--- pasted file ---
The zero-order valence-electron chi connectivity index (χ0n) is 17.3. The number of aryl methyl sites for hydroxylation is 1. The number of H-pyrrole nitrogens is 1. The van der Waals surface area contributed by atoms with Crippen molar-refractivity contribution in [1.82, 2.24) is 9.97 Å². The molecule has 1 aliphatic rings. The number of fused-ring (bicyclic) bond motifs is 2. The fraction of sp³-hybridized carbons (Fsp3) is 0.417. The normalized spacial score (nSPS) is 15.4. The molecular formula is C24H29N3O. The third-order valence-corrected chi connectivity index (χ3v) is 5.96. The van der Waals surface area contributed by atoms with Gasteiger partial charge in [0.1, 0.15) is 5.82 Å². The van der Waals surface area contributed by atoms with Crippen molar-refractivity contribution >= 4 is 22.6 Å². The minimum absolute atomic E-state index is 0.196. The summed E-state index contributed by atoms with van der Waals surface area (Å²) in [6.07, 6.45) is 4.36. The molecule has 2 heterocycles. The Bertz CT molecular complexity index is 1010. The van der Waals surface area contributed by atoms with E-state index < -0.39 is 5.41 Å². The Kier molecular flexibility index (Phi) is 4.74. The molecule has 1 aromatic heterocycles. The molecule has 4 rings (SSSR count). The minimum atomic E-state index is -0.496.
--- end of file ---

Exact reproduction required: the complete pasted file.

The zero-order valence-electron chi connectivity index (χ0n) is 17.3. The number of aryl methyl sites for hydroxylation is 1. The number of H-pyrrole nitrogens is 1. The van der Waals surface area contributed by atoms with Crippen molar-refractivity contribution in [1.82, 2.24) is 9.97 Å². The molecule has 1 aliphatic rings. The number of fused-ring (bicyclic) bond motifs is 2. The fraction of sp³-hybridized carbons (Fsp3) is 0.417. The normalized spacial score (nSPS) is 15.4. The molecular formula is C24H29N3O. The third-order valence-corrected chi connectivity index (χ3v) is 5.96. The van der Waals surface area contributed by atoms with Gasteiger partial charge in [0.1, 0.15) is 5.82 Å². The van der Waals surface area contributed by atoms with Crippen molar-refractivity contribution >= 4 is 22.6 Å². The minimum absolute atomic E-state index is 0.196. The summed E-state index contributed by atoms with van der Waals surface area (Å²) in [6.07, 6.45) is 4.36. The molecule has 2 heterocycles. The Bertz CT molecular complexity index is 1010. The van der Waals surface area contributed by atoms with E-state index < -0.39 is 5.41 Å². The Kier molecular flexibility index (Phi) is 4.74. The molecule has 1 aromatic heterocycles. The molecule has 4 rings (SSSR count). The minimum atomic E-state index is -0.496.